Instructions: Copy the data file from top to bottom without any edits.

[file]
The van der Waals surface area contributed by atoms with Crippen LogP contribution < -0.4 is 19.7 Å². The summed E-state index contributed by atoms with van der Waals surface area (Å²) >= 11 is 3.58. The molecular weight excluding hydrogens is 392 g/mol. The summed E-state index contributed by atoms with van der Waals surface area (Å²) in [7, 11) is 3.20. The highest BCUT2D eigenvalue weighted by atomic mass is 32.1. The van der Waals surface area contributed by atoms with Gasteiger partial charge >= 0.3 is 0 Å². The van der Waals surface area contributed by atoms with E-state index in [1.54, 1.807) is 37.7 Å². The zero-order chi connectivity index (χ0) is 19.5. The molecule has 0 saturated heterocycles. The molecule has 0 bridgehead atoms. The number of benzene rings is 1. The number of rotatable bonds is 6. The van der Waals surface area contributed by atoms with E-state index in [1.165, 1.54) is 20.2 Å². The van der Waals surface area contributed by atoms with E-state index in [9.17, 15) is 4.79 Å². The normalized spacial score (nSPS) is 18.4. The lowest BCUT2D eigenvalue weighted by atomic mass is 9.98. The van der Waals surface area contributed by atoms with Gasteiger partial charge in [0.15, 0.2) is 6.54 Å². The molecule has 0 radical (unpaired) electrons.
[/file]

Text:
The van der Waals surface area contributed by atoms with Crippen LogP contribution < -0.4 is 19.7 Å². The summed E-state index contributed by atoms with van der Waals surface area (Å²) >= 11 is 3.58. The molecular weight excluding hydrogens is 392 g/mol. The summed E-state index contributed by atoms with van der Waals surface area (Å²) in [7, 11) is 3.20. The highest BCUT2D eigenvalue weighted by atomic mass is 32.1. The van der Waals surface area contributed by atoms with Gasteiger partial charge >= 0.3 is 0 Å². The van der Waals surface area contributed by atoms with E-state index in [1.54, 1.807) is 37.7 Å². The zero-order chi connectivity index (χ0) is 19.5. The molecule has 0 saturated heterocycles. The molecule has 0 bridgehead atoms. The number of benzene rings is 1. The number of rotatable bonds is 6. The van der Waals surface area contributed by atoms with E-state index in [1.165, 1.54) is 20.2 Å². The van der Waals surface area contributed by atoms with E-state index in [9.17, 15) is 4.79 Å². The normalized spacial score (nSPS) is 18.4. The lowest BCUT2D eigenvalue weighted by atomic mass is 9.98. The van der Waals surface area contributed by atoms with Gasteiger partial charge in [0.15, 0.2) is 6.54 Å². The molecule has 0 radical (unpaired) electrons.